Hadaya Jewelry: The centerpiece of Israeli tourist shopping

November 14, 2008

HADAYA: Adina Weissman ‘12 displays the three pieces of Hadaya jewelry that she purchased during her 9 months in Israel last year. Hadaya jewelry is traditionally made from either gold or silver, and usually has a personal message engraved on it. Adina has messages engraved on each of her pieces. Her ring reads “you’ll always be in my heart,” in reference to her four grandparents. Her bracelet reads “there’s no friend like a sister and no sister like my sister,” dedicated to her sister Temma. Her necklace reads “God will protect you from all evil, He will guard your soul.”<br /><br /><i>PHOTO BY Max Shay/The Hoot</i>

Adina Weissman ‘12 displays the three pieces of Hadaya jewelry that she purchased during her 9 months in Israel last year. Hadaya jewelry is traditionally made from either gold or silver, and usually has a personal message engraved on it. Adina has messages engraved on each of her pieces. Weissman's ring reads “you’ll always be in my heart,” in reference to her four grandparents. Weissman's bracelet reads “there’s no friend like a sister and no sister like my sister,” dedicated to her sister Temma. Weissman's necklace reads “God will protect you from all evil, He will guard your soul.”

PHOTO BY Max Shay/The Hoot

It’s not every 5:30 in the morning that you are able to witness the sun rise, brightening the pale white hues of the Jerusalem stone walls, or hear the gentle bustle of the Old City of Jerusalem as it just starts to arise from the night. The ritual in which I was involved on an early April morning is one that many visitors to Israel experience; the tourist’s version of lining up on Boxing Day to catch the post-Christmas sales. I was sitting in front of a small, picturesque jewelry store in one of the narrow alleyways of the Jewish Quarter of Jerusalem, ensuring my spot as the shop’s first customer of the day. As six o’clock rolled around, more sleepy-eyed tourists joined me, waiting to purchase their own Hadaya souvenirs to take back from their Israel experience.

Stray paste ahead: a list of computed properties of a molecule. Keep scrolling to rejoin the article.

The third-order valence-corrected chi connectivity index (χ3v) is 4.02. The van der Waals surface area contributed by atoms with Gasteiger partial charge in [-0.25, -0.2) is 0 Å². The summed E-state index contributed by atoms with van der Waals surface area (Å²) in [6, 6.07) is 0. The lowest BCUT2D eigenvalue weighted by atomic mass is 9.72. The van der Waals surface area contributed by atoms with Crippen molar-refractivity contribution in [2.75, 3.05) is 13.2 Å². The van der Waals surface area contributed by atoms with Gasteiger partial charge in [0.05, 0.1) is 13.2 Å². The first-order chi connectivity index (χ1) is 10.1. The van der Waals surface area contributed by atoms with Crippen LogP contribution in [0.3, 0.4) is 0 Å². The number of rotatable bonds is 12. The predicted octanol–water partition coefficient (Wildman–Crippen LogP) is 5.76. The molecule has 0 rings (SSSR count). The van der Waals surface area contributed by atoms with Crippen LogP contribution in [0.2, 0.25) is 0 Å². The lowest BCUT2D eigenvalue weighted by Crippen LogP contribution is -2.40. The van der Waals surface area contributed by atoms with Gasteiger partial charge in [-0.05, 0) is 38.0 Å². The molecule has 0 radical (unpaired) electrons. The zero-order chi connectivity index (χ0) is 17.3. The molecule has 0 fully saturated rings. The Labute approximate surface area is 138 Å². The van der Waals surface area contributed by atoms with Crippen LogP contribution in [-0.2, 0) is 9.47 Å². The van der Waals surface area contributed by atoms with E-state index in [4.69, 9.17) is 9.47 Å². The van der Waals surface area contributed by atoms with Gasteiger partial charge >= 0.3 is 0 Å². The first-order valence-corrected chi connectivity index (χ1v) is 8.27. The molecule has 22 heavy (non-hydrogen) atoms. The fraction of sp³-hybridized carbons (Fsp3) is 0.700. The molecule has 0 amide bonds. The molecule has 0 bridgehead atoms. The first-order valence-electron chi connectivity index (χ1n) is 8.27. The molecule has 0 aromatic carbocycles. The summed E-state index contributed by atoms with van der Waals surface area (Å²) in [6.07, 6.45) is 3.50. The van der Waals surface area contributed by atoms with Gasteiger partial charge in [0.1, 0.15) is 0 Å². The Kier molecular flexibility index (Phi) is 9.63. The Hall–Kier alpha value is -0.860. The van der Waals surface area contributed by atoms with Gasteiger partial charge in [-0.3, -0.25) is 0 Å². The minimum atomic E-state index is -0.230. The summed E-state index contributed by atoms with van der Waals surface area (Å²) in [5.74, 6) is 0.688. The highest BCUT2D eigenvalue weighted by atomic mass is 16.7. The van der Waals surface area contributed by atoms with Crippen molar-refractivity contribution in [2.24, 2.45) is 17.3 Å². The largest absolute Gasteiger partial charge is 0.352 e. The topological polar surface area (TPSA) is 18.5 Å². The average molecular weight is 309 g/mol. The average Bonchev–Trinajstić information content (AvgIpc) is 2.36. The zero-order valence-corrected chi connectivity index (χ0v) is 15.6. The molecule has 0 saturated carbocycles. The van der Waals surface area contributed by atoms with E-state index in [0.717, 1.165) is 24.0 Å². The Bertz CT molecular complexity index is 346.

You have probably seen them around campus: necklaces shaped like hearts, diamonds or donuts, thin silver bracelets engraved with Jerusalem’s skyline, and the popular pounded silver rings. “I’ve noticed a lot of students on campus sporting Hadaya jewelry, especially the necklaces,” said Shani Rosenbaum ’12.

It might take a second look, however, to notice Hadaya’s most unique feature—the engraved, Lord-of-the-Rings-like (at least according to Jacob Chatinover ’12) writing on each piece of jewelry. Visitors to the store can choose to engrave their piece with a name, passage from the Bible or Psalms or any other type of personal message either in Hebrew or English, and then customize the piece even further by adding miniature drawings or designs. With all of the options for personalization that Hadaya presents, the Hadaya website claims that “No two pieces made by Hadaya are similar.” With its tagline of “one-of-a-kind jewelry,” the Hadaya store has been selling custom-designed gold and silver jewelry pieces, each handmade by designer Baruch Hadaya, since 1983.

Why has Hadaya jewelry become such a prevalent trend on the Brandeis campus? According to Chatinover, “Hadaya jewelry has become a staple—you go to Israel with your camp or whatever else and you get a Hadaya ring.”

Other Brandeisians echo this view, claiming that the jewelry has taken the place of other contenders to become the most established souvenir bought by American tourists in Israel. “It’s not just bringing back the wooden camels with the little saddles on them or Ahava foot cream. It’s something that you can personalize for someone else, that is a little more meaningful,” Rachie Lewis ’12 said.